Is there really any honour among politicians?

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by Rona Mackay

The trouble with politicians is that you just can’t trust them. Thieving, lying scoundrels, all in it for personal gain and glory and to hell with the common good.

This is not a very honourable description of the decision-makers in our midst, that’s for sure. But it’s a view that’s all too common among the politically disinterested or disaffected in society.  Of course, there has been a steady stream of ne’er-do-wells who have brought great shame to the noble profession, and there always will be.

But are there still men and women of honour out there working in our best interests? Surely they are not all a parcel of rogues in our nation? At least in Scotland we can claim the moral high ground that none of our MSPs are languishing behind bars.

The truth of the matter is that there are many honourable and principled politicians who suffer from being tarred with the same brush as the baddies who abuse their privileged positions and give in to greed and cynicism.

But honour isn’t just about resisting the urge to pilfer from the public purse. It’s about putting the cause – whatever that may mean to an individual – before personal ambition.

The definitions of honour in the dictionary are: the evaluation of a person’s social status as judged by that individual’s community; personal integrity; allegiance to moral principles. Ah yes, principles. Some politicians definitely subscribe to the Groucho Marx school of thought: “Here are my principles – if you don’t like them, I have others.” Nick Clegg/Tavish Scott, anyone? Over the past year the Lib Dems have proven that they can’t even spell p-r-i-n-c-i-p-l-e-s far less stick to them. Iain Gray would stick to them until he had to prise himself loose to do a U-turn, when he felt threatened.

It’s certainly true that many of today’s elected members are career politicians following a familiar path: university, researchers, parliamentary assistants. Bingo. You’ve served your apprenticeship, now here’s your reward – a safe seat in which to ply your trade. But that doesn’t necessarily make them bad people – or bad politicians. By their actions shall ye judge them.

When Kenny MacAskill released terminally-ill Abdelbaset al-Mehrahi from Greenock Prison and allowed him to go back to his homeland to die, it was greeted with outrage from the Opposition. They seized the opportunity to hurl abuse at the Justice Minister and the Nationalists: how could you free this mass murderer; what about the victims; let him rot in jail; you’ve brought shame on Scotland. Blah di blah.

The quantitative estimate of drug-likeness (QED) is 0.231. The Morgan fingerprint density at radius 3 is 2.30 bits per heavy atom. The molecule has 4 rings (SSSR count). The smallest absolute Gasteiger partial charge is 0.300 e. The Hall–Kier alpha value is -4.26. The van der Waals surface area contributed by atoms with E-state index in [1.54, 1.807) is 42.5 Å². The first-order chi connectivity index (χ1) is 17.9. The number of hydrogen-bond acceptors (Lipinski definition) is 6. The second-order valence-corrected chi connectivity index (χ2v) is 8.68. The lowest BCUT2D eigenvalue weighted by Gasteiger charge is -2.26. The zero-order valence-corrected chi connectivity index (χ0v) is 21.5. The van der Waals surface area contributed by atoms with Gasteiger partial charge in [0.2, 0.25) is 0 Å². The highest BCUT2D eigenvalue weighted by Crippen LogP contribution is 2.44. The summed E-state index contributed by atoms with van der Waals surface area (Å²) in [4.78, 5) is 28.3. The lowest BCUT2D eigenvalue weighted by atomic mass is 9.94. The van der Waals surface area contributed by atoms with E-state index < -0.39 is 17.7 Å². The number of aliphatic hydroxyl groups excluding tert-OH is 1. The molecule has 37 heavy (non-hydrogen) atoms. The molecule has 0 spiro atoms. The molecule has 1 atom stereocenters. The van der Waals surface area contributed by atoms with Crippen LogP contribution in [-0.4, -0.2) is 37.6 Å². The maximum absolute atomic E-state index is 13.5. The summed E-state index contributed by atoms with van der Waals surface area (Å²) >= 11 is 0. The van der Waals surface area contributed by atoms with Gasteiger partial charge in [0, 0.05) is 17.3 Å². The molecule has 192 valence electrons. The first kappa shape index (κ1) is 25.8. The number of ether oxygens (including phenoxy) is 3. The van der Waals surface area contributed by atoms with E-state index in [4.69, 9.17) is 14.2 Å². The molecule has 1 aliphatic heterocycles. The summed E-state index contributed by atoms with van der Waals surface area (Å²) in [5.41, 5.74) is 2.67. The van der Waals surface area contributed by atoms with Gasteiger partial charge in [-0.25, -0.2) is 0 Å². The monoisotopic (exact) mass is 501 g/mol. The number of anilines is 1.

They simply could not believe MacAskill had freed al-Megrahi on compassionate grounds. This was anathema to them and the tabloid press who failed to understand that common humanity can actually exist in the political arena. It does exist in Scotland. We don’t need an eye for an eye. Revenge is not always sweet, it is more often than not ugly and serves no useful purpose.

Kenny MacAskill is not a stupid man. He took the decision knowing the furore it would unleash and political damage it could do. But he acted with integrity, with honour, and he followed his gut instinct that compassion cannot be traded for votes. As the situation in Libya unravels and more facts emerge about the Lockerbie bombing, I have no doubt he will be proved right to follow his instinct, no matter how cynical and hard-bitten his critics remain.

Then there’s the thorny question of knowing when to stand down for the good of the cause, to admit that by staying on as an elected representative you do more harm than good, however personally unjust you think the circumstances to be.

History is littered with politicians – and dictators – who hang on by their fingernails, refusing to budge when everyone around them is screaming at them to go. Margaret Thatcher, John Major, Tony Blair, Gordon Brown, Uncle Tom Cobley and all.

But there are exceptions. Former Transport Minister Stewart Stevenson resigned during the hellish big freeze last year which saw motorists stranded in their cars throughout Scotland.

He was subjected to hysterical personal attacks by the media and treated like a Class A criminal who had deliberately misled the country about the extent of the severe weather conditions. “So when are you going to resign, Transport Minister? When are you going to say sorry? I’ll give you one last chance to say sorry…” a BBC presenter railed.

Within days, Stevenson stepped aside, knowing that the media hype had killed any confidence the public could have in him. In the end, it wasn’t about him, it was about a politician realising that he was not bigger than the Party, that he would not be the catalyst for his Government to suffer a sustained kicking.

There are other men and women of honour: The late Robin Cook and Former International Development Secretary Clare Short quit the Labour Government in protest against the illegal Iraq war; Denis Canavan called it a day when he discovered he was expected to ditch his Socialist principles in a party called New Labour; Tory David Davis took a stand against the erosion of civil liberties in the UK when Gordon Brown forced through the 42-day detention of terrorist suspects.

So yes. There is honour among politicians but there is also a tendency for those of a weak disposition to lose the plot entirely and forget why they are where they are, and who put them there.

Let’s just be thankful we have a Parliament in Edinburgh which is far more accountable and transparent that the one on the banks of the River Thames. The Scottish Government has shown over the past four years that it is not afraid of the big bad wolves who say there is no room for compassion in politics and revert to the populist, knee-jerk reactions of the hang ’em, flog ’em brigade.

The Scottish people – and honourable politicians – are bigger than that.